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Home Building Contractors Inc. v. County of Du Page

September 17, 1963

HOME BUILDING CONTRACTORS, INC., A MISSOURI CORPORATION, PLAINTIFF-APPELLANT,
v.
THE COUNTY OF DU PAGE, AN ILLINOIS BODY POLITIC AND CORPORATE, ELBERT DROGEMUELLER AND ROBERT S. STUART, DEFENDANTS-APPELLEES



Author: Duffy

Before HASTINGS, Chief Judge, and DUFFY and SCHNACKENBERG, Circuit Judges.

DUFFY, Circuit Judge.

Plaintiff is a Missouri corporation. It is engaged in the sale and distribution of prefabricated homes in the State of Missouri and in several other states including Illinois. The prefabricated homes are manufactured in Missorui by Home Building Corporation with which plaintiff is affiliated. In the complaint and in the trial, plaintiff's homes are referred to as H.B.C. homes.

The complaint seeks a declaratory judgment a) that H.B.C. homes meet the requirements of the building ordinance of the County of Du Page, and b) that the Court determine the rights and obligations of the parties with respect to inspection of plaintiff's homes by defendant County, by defendant Drogmueller who is the "Building Official" referred to in the County ordinance, and by defendant Stuart who is the "Director" of the Building and Zoning Department of Du Page County. The complaint further asks that the defendants be directed by the Court to issue building permits for the plaintiff's homes.

Four residents of Du Page County sought building permits to erect five H.B.C. prefabricated homes, but the permits were denied. The average price for an H.B.C. home is $8,000. It is admitted that if permitted to build, plaintiff could have sold at least twenty of its prefabricated homes in Du Page County.

Section 300 of the Du Page County building code permits the use of "other material and methods" when the Building Official is satisfied "that their performance in use will be at least equivalent to that of the materials and methods specified herein." This section also specifies various kinds of loads and lifting forces in terms of pounds per square foot and heat and vapor requirements in terms of B.T.U.'s and perms of permeability. The section also provided "* * the Building Official may require work in excess of these requirements. * *"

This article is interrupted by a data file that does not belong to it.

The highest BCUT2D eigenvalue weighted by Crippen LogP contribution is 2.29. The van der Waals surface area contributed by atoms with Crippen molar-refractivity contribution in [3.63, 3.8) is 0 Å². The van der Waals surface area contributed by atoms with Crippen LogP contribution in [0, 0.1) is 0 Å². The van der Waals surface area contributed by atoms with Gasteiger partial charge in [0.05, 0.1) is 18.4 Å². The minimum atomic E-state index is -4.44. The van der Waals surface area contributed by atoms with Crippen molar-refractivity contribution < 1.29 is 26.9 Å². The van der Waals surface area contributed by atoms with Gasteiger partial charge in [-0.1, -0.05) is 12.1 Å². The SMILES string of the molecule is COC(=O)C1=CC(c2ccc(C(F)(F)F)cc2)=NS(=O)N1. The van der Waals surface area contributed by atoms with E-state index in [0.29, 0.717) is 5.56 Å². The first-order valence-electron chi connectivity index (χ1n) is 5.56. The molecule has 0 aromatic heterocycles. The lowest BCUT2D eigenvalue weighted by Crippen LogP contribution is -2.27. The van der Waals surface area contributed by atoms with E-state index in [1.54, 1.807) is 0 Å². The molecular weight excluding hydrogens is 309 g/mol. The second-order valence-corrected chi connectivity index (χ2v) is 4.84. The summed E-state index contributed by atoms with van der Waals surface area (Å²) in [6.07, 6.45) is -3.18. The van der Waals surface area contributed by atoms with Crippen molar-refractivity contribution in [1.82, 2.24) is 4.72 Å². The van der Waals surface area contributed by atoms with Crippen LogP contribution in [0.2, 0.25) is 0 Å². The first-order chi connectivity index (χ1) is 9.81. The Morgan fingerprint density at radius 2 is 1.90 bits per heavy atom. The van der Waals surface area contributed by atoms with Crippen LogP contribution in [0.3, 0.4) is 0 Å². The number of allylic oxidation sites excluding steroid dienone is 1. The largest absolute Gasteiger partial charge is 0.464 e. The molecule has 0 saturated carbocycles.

The walls of H.B.C. homes are completely finished units and are called panels. They are eight feet in height and from twelve to sixteen feet in length. The structural framework of a panel consists of assembled four by four inch posts, with top and bottom plates, assembled in a post and beam construction. The four by four inch posts are spaced at four foot intervals. Between each post, at two foot intervals, are two by four inch boards which are not weight bearing.

At the factory in Missouri, each of these members was cut to size, then assembled in large steel jigs and nailed and glued together. Glue was then applied to the exterior of this framing and the exterior plywood was laid thereon and nailed to the frames at four or five inch intervals. The panel was then turned over and the dry wall nailed and glued to the other side of the frame. Surfaces were then painted and window sash and trim affixed. The panels were then loaded on to a truck to be taken to the site where the house was to be erected.

The roof panels are also completely finished units. Each has a frame consisting of two by four inch lumber. Two by four inch purlins make compartments into which insulation is placed. Roofing material is fastened to one side of the frame and 3/8 inch foil-back sheet rock is fastened to the under side of the frame. Foil-back sheet rock is a sheet rock to which aluminum foil is glued and is designed to act as a vapor barrier. The aluminum foil backing faces the interior of the roof panel.

Stuart, Director of the County's Building and Zoning Department, insisted upon a visual inspection of plaintiff's wall and roof panels. This would require the removal of the sheet rock which was glued to the frame. Stuart insisted that there was no practical way to visually inspect the framing of the structure.

Plaintiff offered to permit defendants to test check its panels. It offered to pay the expenses of an inspector to visit its plant in Missouri and observe the manner in which the panels were constructed. It offered to post a bond of unstated amount. However, defendants insisted upon visual inspections.

In the District Court the issues submitted were:

1) Plaintiff's proposed use of 2 X 4's at 24inch on center in panel walls in place of 2 X 4's at 16inch on center as required by the Ordinance;

2) Plaintiff's proposed use of 3/4inch plywood on garage roof rafters 48inch on center in place of 1/2inch plywood on rafters 24inch on ...


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